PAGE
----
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4.7 Qualified Expressions


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[A qualified_expression is used to state explicitly the type, and to verify the subtype, of an operand that is either an expression or an aggregate. ]



qualified_expression ::=
subtype_mark'(expression) | subtype_mark'aggregate

Name Resolution Rules


The expected type for the operand (the expression or aggregate) is determined by the subtype_mark. Furthermore, the operand shall resolve to be either the specified expected type or a universal type that covers it.


The first sentence defines the expected type for rules that assume one is defined. The second sentence prevents the use of the various implicit conversions that are usually allowed for expected types (except the one for numeric literals). The intent is that a qualified expression is similar to an assertion about the subtype of the operand, and thus implicit conversions would interfere with that intent.

Static Semantics


[If the operand of a qualified_expression denotes an object, the qualified_expression denotes a constant view of that object.] The nominal subtype of a qualified_expression is the subtype denoted by the subtype_mark.


This is stated in 3.3.

Dynamic Semantics


The evaluation of a qualified_expression evaluates the operand (and if of a universal type, converts it to the type determined by the subtype_mark) and checks that its value belongs to the subtype denoted by the subtype_mark. The exception Constraint_Error is raised if this check fails. Furthermore, if predicate checks are enabled for the subtype denoted by the subtype_mark, a check is performed as defined in 3.2.4 that the value satifies the predicates of the subtype.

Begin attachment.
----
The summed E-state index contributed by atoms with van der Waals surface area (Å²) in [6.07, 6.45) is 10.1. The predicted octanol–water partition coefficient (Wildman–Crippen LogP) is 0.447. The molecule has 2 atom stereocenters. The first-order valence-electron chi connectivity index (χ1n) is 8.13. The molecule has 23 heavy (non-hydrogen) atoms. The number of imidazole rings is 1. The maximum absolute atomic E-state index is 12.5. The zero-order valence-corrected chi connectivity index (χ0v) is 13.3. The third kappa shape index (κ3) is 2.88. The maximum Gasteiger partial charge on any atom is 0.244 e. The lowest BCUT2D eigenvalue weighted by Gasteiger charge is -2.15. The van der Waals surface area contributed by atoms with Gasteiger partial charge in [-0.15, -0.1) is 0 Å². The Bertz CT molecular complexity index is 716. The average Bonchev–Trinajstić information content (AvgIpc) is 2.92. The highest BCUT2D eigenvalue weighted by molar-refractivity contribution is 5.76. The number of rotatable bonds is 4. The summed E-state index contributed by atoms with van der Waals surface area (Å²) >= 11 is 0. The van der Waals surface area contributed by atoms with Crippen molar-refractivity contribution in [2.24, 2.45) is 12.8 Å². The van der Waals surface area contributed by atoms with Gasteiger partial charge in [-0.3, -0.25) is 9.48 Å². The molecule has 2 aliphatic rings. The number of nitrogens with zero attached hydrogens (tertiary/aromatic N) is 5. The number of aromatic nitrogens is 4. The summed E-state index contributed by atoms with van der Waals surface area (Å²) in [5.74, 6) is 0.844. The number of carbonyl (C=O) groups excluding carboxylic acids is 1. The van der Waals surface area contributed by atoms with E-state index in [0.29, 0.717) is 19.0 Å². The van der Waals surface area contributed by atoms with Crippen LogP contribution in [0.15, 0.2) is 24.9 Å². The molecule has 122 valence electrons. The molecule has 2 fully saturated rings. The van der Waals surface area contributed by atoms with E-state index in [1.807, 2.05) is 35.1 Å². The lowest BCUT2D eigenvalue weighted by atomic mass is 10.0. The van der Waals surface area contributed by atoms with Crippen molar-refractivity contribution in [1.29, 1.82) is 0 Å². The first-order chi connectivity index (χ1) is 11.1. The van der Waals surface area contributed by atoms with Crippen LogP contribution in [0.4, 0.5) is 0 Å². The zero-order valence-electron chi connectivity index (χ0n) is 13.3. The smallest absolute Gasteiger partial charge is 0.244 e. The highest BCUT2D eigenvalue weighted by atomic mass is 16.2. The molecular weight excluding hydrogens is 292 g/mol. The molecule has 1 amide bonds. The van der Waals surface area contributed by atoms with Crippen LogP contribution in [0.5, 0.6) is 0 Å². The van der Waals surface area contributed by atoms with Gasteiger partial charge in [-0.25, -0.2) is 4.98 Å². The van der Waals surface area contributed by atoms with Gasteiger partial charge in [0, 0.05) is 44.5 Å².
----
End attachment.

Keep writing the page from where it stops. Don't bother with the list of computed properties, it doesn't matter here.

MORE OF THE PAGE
This is one of the few contexts in Ada 95 where implicit subtype conversion is not performed prior to a constraint check, and hence no “sliding” of array bounds is provided.


The effect of a failed predicate check is as defined in 3.2.4; such a check could raise any exception, not just Constraint_Error or Assertion_Error.


Implicit subtype conversion is not provided because a qualified_expression with a constrained target subtype is essentially an assertion about the subtype of the operand, rather than a request for conversion. An explicit type_conversion can be used rather than a qualified_expression if subtype conversion is desired.


We do a predicate check here so that a qualified_expression never allows something that the equivalent type_conversion would not allow.


NOTE When a given context does not uniquely identify an expected type, a qualified_expression can be used to do so. In particular, if an overloaded name or aggregate is passed to an overloaded subprogram, it can be necessary to qualify the operand to resolve its type.



Examples of disambiguating expressions using qualification:


type Mask is (Fix, Dec, Exp, Signif); type Code is (Fix, Cla, Dec, Tnz, Sub); 8 Print (Mask'(Dec)); -- Dec is of type Mask Print (Code'(Dec)); -- Dec is of type Code 9/5

for J in Code'(Fix) .. Code'(Dec) loop ... -- qualification is necessary for either Fix or Dec for J in Code range Fix .. Dec loop ... -- qualification unnecessary for J in Code'(Fix) .. Dec loop ... -- qualification unnecessary for Dec 10 Dozen'(1 | 3 | 5 | 7 => 2, others => 0) -- see 4.6

Wording Changes from Ada 2005


Added a definition of the nominal subtype of a qualified_expression.

Inconsistencies With Ada 2012


Corrigendum: A qualified_expression now performs a predicate check for the named subtype (if it is enabled). Original Ada 2012 did not include that check (an omission). While this is formally inconsistent (an exception could be raised when none would be raised by original Ada 2012), cases where this scenario arises are likely to be rare (the qualified expression would have to have a stricter subtype than the following usage) and the check is more likely to detect bugs than be unexpected.

Wording Changes from Ada 2012


Reworded the resolution rule so that the operand of a qualified_expression has an expected type. This eliminates an annoying inconsistency in the language definition.